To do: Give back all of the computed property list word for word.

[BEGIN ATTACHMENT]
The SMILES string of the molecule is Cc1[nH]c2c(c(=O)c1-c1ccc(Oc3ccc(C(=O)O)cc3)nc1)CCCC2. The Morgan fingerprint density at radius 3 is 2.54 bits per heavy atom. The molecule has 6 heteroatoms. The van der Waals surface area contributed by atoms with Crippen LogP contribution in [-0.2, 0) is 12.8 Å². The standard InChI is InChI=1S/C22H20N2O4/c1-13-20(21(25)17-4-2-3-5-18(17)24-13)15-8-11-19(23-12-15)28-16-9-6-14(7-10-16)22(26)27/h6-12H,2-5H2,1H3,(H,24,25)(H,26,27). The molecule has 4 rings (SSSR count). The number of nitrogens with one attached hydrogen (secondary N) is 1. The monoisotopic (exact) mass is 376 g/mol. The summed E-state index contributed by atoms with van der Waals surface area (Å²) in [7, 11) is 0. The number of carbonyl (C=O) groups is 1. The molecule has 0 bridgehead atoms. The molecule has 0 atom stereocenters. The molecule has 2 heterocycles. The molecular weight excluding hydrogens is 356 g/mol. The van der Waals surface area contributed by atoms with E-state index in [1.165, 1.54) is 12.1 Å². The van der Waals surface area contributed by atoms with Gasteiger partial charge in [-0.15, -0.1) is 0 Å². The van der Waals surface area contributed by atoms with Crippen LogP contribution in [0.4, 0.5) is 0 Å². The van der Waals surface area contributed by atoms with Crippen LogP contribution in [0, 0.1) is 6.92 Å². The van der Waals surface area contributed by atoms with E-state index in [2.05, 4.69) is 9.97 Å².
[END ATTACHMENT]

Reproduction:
The SMILES string of the molecule is Cc1[nH]c2c(c(=O)c1-c1ccc(Oc3ccc(C(=O)O)cc3)nc1)CCCC2. The Morgan fingerprint density at radius 3 is 2.54 bits per heavy atom. The molecule has 6 heteroatoms. The van der Waals surface area contributed by atoms with Crippen LogP contribution in [-0.2, 0) is 12.8 Å². The standard InChI is InChI=1S/C22H20N2O4/c1-13-20(21(25)17-4-2-3-5-18(17)24-13)15-8-11-19(23-12-15)28-16-9-6-14(7-10-16)22(26)27/h6-12H,2-5H2,1H3,(H,24,25)(H,26,27). The molecule has 4 rings (SSSR count). The number of nitrogens with one attached hydrogen (secondary N) is 1. The monoisotopic (exact) mass is 376 g/mol. The summed E-state index contributed by atoms with van der Waals surface area (Å²) in [7, 11) is 0. The number of carbonyl (C=O) groups is 1. The molecule has 0 bridgehead atoms. The molecule has 0 atom stereocenters. The molecule has 2 heterocycles. The molecular weight excluding hydrogens is 356 g/mol. The van der Waals surface area contributed by atoms with E-state index in [1.165, 1.54) is 12.1 Å². The van der Waals surface area contributed by atoms with Gasteiger partial charge in [-0.15, -0.1) is 0 Å². The van der Waals surface area contributed by atoms with Crippen LogP contribution in [0.4, 0.5) is 0 Å². The van der Waals surface area contributed by atoms with Crippen LogP contribution in [0, 0.1) is 6.92 Å². The van der Waals surface area contributed by atoms with E-state index in [2.05, 4.69) is 9.97 Å².